Policing Authority announces review of adult caution scheme

Review comes amid fears of mismanagement similar to that found in system for juveniles

The Policing Authority has announced a review of the Garda adult caution scheme. Photograph: Bryan O’Brien

The Policing Authority has announced a review of the Garda adult caution scheme. Photograph: Bryan O’Brien


The Garda’s adult caution scheme will undergo a major review, the Policing Authority announced on Friday.

The audit comes amid fears that the scheme is beset with the same mismanagement exposed with a similar system for juvenile offenders.

Under the adult cautioning scheme, offenders can effectively be cautioned by gardaí for a range of crimes, especially first offences, rather than being charged and convicted, which would result in them having a criminal record.

There is concern that adult offenders, who were suspected of a range of crimes, were either not processed properly through the scheme or should have been charged and tried for criminal offences but effectively escaped justice. This scenario has been found in the youth justice system.

“The issues arising from the management of the Youth Diversion Programme have been an enduring topic of Policing Authority oversight throughout 2018 and 2019,” said the statement.

“One of the main issues of concern that arose was that youth referrals which the Garda Youth Diversion Office deemed unsuitable for inclusion in the programme were subsequently not actioned in another way by the Garda Síochána. ”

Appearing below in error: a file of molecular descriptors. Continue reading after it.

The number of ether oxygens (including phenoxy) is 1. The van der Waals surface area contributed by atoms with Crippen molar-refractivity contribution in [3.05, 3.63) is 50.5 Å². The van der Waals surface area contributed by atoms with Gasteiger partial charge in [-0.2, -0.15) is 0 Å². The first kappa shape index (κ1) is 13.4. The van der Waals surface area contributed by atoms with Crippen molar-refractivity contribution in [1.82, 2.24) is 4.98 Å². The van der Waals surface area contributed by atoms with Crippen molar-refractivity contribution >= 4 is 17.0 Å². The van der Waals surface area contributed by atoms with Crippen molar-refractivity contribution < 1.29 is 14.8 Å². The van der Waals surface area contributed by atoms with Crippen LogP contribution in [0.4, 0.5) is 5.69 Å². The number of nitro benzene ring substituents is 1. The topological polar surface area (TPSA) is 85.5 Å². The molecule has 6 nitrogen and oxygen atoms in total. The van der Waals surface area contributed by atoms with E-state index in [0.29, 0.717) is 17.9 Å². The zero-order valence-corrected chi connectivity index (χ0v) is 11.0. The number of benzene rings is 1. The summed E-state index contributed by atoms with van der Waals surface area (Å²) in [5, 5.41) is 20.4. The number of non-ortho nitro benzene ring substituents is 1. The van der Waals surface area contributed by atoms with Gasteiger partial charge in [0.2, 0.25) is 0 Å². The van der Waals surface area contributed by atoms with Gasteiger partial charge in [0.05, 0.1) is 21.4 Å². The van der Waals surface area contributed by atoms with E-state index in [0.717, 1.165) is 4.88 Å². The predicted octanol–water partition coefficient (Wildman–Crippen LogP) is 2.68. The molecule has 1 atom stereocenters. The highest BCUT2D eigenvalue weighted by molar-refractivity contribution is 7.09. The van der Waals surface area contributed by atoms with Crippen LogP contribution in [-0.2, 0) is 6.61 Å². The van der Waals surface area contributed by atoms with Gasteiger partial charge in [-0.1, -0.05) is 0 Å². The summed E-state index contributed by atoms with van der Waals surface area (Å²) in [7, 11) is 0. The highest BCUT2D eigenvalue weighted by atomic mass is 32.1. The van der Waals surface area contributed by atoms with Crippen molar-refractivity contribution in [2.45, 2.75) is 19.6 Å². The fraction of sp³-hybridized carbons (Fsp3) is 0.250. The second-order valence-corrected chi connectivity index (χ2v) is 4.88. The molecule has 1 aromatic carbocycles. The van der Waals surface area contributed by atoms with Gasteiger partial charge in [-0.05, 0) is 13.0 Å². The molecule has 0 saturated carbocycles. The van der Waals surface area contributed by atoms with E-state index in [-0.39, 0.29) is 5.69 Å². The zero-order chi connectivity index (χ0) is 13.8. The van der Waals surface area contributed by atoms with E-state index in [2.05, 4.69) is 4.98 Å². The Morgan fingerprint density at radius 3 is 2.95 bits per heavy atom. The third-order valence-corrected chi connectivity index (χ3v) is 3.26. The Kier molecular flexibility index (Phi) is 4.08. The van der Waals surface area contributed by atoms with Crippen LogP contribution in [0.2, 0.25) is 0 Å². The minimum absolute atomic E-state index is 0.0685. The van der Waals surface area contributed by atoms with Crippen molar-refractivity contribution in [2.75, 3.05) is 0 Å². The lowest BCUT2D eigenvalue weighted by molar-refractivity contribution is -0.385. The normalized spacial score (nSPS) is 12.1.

The aim of the review, the authority said, is to establish whether similar issues exist in the adult scheme. “This also follows the recent announcement by Government that the Adult Caution Scheme is to be extended to include simple drug possession offences,” it said.

An interim progress report is expected by the end of December and the final report will be delivered in the first quarter of 2020.

The review will be carried out by Crowe, the same consultants that carried out the investigation into the Garda’s inflating of breathalyser test numbers and the wrongful conviction of about 15,000 motorists under the fixed-charge notice system.

How it works

The offences covered by the adult caution scheme include a range of public order crimes, from being drunk in a public place to disorderly conduct, threatening and abusive behaviour and others. Cautions can also be given for thefts involving property below the value of €1,000 and for some assaults.

The audit of the adult system will seek to determine if offenders were repeatedly availing of cautions and as a result escaping justice for their crimes. It will also seek to establish if offenders were proposed by gardaí for a caution but refused by a senior officer and then never charged as they should have been.

It emerged in January that 7,894 criminal offences committed by 3,489 child suspects were not processed because of “Garda inaction” over a seven-year period.

An internal Garda review examined all 158,521 referrals, involving 57,386 children, into the diversion programme between 2010 and 2017.

Some 103,515 referrals were deemed suitable for the programme and 55,506 were deemed not suitable. The unsuitable cases should have been progressed through the wider justice system, mainly via prosecutions. But in 7,894 cases nothing further happened despite there being grounds, and enough evidence, to pursue the cases.

In each case the child was the suspect for a crime, from minor issues to serious offences including one rape case, seven violent disorder cases and three threats to kill. There were 55 “serious offences” involved.